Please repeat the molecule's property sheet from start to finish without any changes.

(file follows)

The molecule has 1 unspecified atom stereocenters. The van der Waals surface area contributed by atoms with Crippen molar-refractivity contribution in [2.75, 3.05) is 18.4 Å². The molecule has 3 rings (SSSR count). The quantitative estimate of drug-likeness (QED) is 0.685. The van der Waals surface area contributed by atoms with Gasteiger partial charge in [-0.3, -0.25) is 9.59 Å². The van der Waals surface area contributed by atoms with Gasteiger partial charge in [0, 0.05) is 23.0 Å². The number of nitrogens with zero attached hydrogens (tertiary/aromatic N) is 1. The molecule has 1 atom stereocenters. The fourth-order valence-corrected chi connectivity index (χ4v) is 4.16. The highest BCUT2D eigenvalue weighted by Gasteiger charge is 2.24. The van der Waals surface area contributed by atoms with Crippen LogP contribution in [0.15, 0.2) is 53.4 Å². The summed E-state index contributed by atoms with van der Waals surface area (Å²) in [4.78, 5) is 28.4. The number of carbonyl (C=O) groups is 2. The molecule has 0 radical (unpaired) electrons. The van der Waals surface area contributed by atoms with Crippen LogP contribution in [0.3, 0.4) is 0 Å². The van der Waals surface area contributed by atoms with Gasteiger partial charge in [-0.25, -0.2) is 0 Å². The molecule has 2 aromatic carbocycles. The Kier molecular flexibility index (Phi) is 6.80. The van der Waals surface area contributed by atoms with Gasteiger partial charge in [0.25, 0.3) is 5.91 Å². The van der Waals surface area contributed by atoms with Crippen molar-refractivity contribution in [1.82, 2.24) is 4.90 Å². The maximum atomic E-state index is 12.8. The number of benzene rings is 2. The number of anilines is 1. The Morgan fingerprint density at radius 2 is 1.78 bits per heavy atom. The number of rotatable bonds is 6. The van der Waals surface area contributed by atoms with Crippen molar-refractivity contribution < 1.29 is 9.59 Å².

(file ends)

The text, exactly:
The molecule has 1 unspecified atom stereocenters. The van der Waals surface area contributed by atoms with Crippen molar-refractivity contribution in [2.75, 3.05) is 18.4 Å². The molecule has 3 rings (SSSR count). The quantitative estimate of drug-likeness (QED) is 0.685. The van der Waals surface area contributed by atoms with Gasteiger partial charge in [-0.3, -0.25) is 9.59 Å². The van der Waals surface area contributed by atoms with Gasteiger partial charge in [0, 0.05) is 23.0 Å². The number of nitrogens with zero attached hydrogens (tertiary/aromatic N) is 1. The molecule has 1 atom stereocenters. The fourth-order valence-corrected chi connectivity index (χ4v) is 4.16. The highest BCUT2D eigenvalue weighted by Gasteiger charge is 2.24. The van der Waals surface area contributed by atoms with Crippen LogP contribution in [0.15, 0.2) is 53.4 Å². The summed E-state index contributed by atoms with van der Waals surface area (Å²) in [4.78, 5) is 28.4. The number of carbonyl (C=O) groups is 2. The molecule has 0 radical (unpaired) electrons. The van der Waals surface area contributed by atoms with Crippen LogP contribution in [0.3, 0.4) is 0 Å². The van der Waals surface area contributed by atoms with Gasteiger partial charge in [-0.25, -0.2) is 0 Å². The molecule has 2 aromatic carbocycles. The Kier molecular flexibility index (Phi) is 6.80. The van der Waals surface area contributed by atoms with Gasteiger partial charge in [0.25, 0.3) is 5.91 Å². The van der Waals surface area contributed by atoms with Crippen molar-refractivity contribution in [1.82, 2.24) is 4.90 Å². The maximum atomic E-state index is 12.8. The number of benzene rings is 2. The number of anilines is 1. The Morgan fingerprint density at radius 2 is 1.78 bits per heavy atom. The number of rotatable bonds is 6. The van der Waals surface area contributed by atoms with Crippen molar-refractivity contribution < 1.29 is 9.59 Å².